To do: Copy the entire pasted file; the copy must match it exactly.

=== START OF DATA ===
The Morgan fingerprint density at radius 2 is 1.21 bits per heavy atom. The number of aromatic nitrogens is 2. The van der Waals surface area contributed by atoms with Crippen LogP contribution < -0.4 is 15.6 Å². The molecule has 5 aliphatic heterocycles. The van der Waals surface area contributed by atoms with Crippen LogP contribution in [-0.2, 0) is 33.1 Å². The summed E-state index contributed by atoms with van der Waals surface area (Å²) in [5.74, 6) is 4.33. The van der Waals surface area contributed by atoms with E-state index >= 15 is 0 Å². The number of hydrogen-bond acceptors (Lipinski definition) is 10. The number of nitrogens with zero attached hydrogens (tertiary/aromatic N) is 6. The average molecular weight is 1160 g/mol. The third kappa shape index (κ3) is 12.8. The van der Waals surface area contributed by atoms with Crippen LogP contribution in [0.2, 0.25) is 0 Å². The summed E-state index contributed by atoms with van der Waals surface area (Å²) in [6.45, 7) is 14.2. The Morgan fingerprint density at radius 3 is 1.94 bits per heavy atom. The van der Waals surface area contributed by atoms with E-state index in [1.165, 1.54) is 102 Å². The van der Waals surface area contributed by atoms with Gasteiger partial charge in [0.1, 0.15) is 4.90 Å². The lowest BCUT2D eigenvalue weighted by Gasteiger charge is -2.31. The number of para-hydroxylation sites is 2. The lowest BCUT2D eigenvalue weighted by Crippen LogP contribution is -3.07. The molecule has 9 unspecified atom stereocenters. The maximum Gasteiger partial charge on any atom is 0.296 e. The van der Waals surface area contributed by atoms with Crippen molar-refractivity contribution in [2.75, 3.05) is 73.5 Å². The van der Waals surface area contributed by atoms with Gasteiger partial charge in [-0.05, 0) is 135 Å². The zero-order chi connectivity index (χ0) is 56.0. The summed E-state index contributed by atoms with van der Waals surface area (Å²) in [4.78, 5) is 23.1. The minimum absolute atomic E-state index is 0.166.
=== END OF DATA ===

The Morgan fingerprint density at radius 2 is 1.21 bits per heavy atom. The number of aromatic nitrogens is 2. The van der Waals surface area contributed by atoms with Crippen LogP contribution < -0.4 is 15.6 Å². The molecule has 5 aliphatic heterocycles. The van der Waals surface area contributed by atoms with Crippen LogP contribution in [-0.2, 0) is 33.1 Å². The summed E-state index contributed by atoms with van der Waals surface area (Å²) in [5.74, 6) is 4.33. The van der Waals surface area contributed by atoms with E-state index >= 15 is 0 Å². The number of hydrogen-bond acceptors (Lipinski definition) is 10. The number of nitrogens with zero attached hydrogens (tertiary/aromatic N) is 6. The average molecular weight is 1160 g/mol. The third kappa shape index (κ3) is 12.8. The van der Waals surface area contributed by atoms with Crippen LogP contribution in [0.2, 0.25) is 0 Å². The summed E-state index contributed by atoms with van der Waals surface area (Å²) in [6.45, 7) is 14.2. The Morgan fingerprint density at radius 3 is 1.94 bits per heavy atom. The van der Waals surface area contributed by atoms with E-state index in [1.165, 1.54) is 102 Å². The van der Waals surface area contributed by atoms with Gasteiger partial charge in [0.1, 0.15) is 4.90 Å². The lowest BCUT2D eigenvalue weighted by Gasteiger charge is -2.31. The number of para-hydroxylation sites is 2. The lowest BCUT2D eigenvalue weighted by Crippen LogP contribution is -3.07. The molecule has 9 unspecified atom stereocenters. The maximum Gasteiger partial charge on any atom is 0.296 e. The van der Waals surface area contributed by atoms with Crippen molar-refractivity contribution in [2.75, 3.05) is 73.5 Å². The van der Waals surface area contributed by atoms with Gasteiger partial charge in [-0.05, 0) is 135 Å². The zero-order chi connectivity index (χ0) is 56.0. The summed E-state index contributed by atoms with van der Waals surface area (Å²) in [4.78, 5) is 23.1. The minimum absolute atomic E-state index is 0.166.